Woman Mocks Her Vegan Coworker And Becomes Enraged When She Refuses To Eat Her “Vegan” Cake.
It require skills to learn how to set or respect other people’s boundaries. When people
dismiss your food choices, it can be especially aggravating. Someone would love to see
you unwittingly breach these restrictions, whether you don’t consume something due of
your religion, ethics, or allergies. Then you can hear things like, “I’m so proud of you for
eating this food you don’t generally eat,” or “Relax, dude, it’s only a prank.”
A vegan woman came to the AmITheA-hole? subreddit to inquire if it was okay for her to
decline to eat her coworker’s birthday cake since she suspected it contained animal
There were almost 29k upvotes and 3.1k comments on the post. Developing good
relationships is, without a doubt, a challenging and nuanced skill.
Dr. Perpetua Neo, a psychologist, offers advice on how to handle similar circumstances
further down the page.
This vegan woman questioned on the AmITheA-hole? forum if she could refuse to
eat her coworker’s cake.
“Many of us are frightened to say no, but our NOs teach others the boundaries of what
we are ready to accept in our life. People learn how to treat us because of our NOs.
When you have the appropriate perspective about your NOs, they are much simpler for
the other person to respect.
Someone else might interpret it as ‘Hmm, maybe it’s O.K. to walk beyond your
boundaries,’” Dr. Perpetua Noa adds, emphasising that having boundaries does not
make you a pugnacious person.
Lorande9 stated that her coworker Bea had previously had to be reminded by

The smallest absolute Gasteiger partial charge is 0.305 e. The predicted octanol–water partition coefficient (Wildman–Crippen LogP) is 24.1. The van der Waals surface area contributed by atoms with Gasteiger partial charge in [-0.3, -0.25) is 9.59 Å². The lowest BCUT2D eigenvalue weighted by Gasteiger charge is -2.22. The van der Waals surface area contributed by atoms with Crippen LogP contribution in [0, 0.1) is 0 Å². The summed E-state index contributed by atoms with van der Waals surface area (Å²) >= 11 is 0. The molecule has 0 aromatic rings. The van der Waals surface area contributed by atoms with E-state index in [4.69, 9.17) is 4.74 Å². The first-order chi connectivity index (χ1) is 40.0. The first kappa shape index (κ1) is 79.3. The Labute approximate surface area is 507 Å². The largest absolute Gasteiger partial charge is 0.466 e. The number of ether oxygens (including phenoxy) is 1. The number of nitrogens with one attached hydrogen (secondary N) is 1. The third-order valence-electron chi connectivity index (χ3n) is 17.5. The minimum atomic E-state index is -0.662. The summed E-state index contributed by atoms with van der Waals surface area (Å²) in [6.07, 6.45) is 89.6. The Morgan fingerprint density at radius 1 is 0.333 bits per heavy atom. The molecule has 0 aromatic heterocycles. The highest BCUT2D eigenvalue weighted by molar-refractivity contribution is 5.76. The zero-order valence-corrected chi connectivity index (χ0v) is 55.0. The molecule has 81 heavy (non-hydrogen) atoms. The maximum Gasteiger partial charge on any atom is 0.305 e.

others to respect her diet.
“Chances are they are a little bit sadistic, or incredibly narcissistic and entitled,” she
says, if someone consistently crosses multiple people’s boundaries. Dr. Perpetua
acknowledges that the word narcissist is overused, but that venturing beyond of one’s
comfort zone is a symptom of this personality disorder.
She suggests that if you want someone to respect your boundaries, you should start by
declaring “no, I will not do this” or “no, I will not allow this.” “Phrase it in a firm manner,
and don’t say it in a way that makes someone else apologize for you,” she adds.
Lorande’s coworker said that her handmade cake was vegan specifically for her.
Dr. Perpetua mentioned that she enjoys the AmITheA-hole subreddit, where this storey
was posted, because it helps people understand things like boundaries and crosscultural norms, particularly for young people, ethnic minorities, and people who have
recently moved and are trying to adjust to their new surroundings. If, however, you
continue to seek counsel from 50 different individuals years later, she believes you lack
the ability to listen to yourself and instead prefer to “outsource authority.”
Lorande9 refused to try the cake, so Bea threw a fit.
The majority of the subreddit community backed OP’s decision.
Dr. Perpetua concurred with the forum that the woman who offered the cake was plainly
bullying her vegan coworker. When asked what HR should do in such cases, she
proposed talking to the disrespectful colleague, giving her a warning and stating a
consequence if she does not want to change her conduct, as suggested by many critics.
“We have quite a few academic studies suggesting that people who have unusual
eating habits are sometimes a bit snobbish or more sad, or forcing their beliefs upon
people,” Dr. Neo continues. She went on to say that while this is a typical cliché in
parodies, “you don’t see a meat-eater forcing a vegan to eat a cheeseburger or anything
like that” in the same media. “But clearly, in this situation, the tables have been turned
very obviously,” she said.
In all circumstances, she advises not forcing one’s preferences down others’ throats,
instead following the guideline of “do not do unto others what you don’t want done unto
Others talked about how they dealt with food constraints.
Some commenters questioned whether the article was true or not.
Dr. Perpetua suggests Terri Cole’s book Boundary Boss, which can assist people of all
ages practice setting boundaries one step at a time.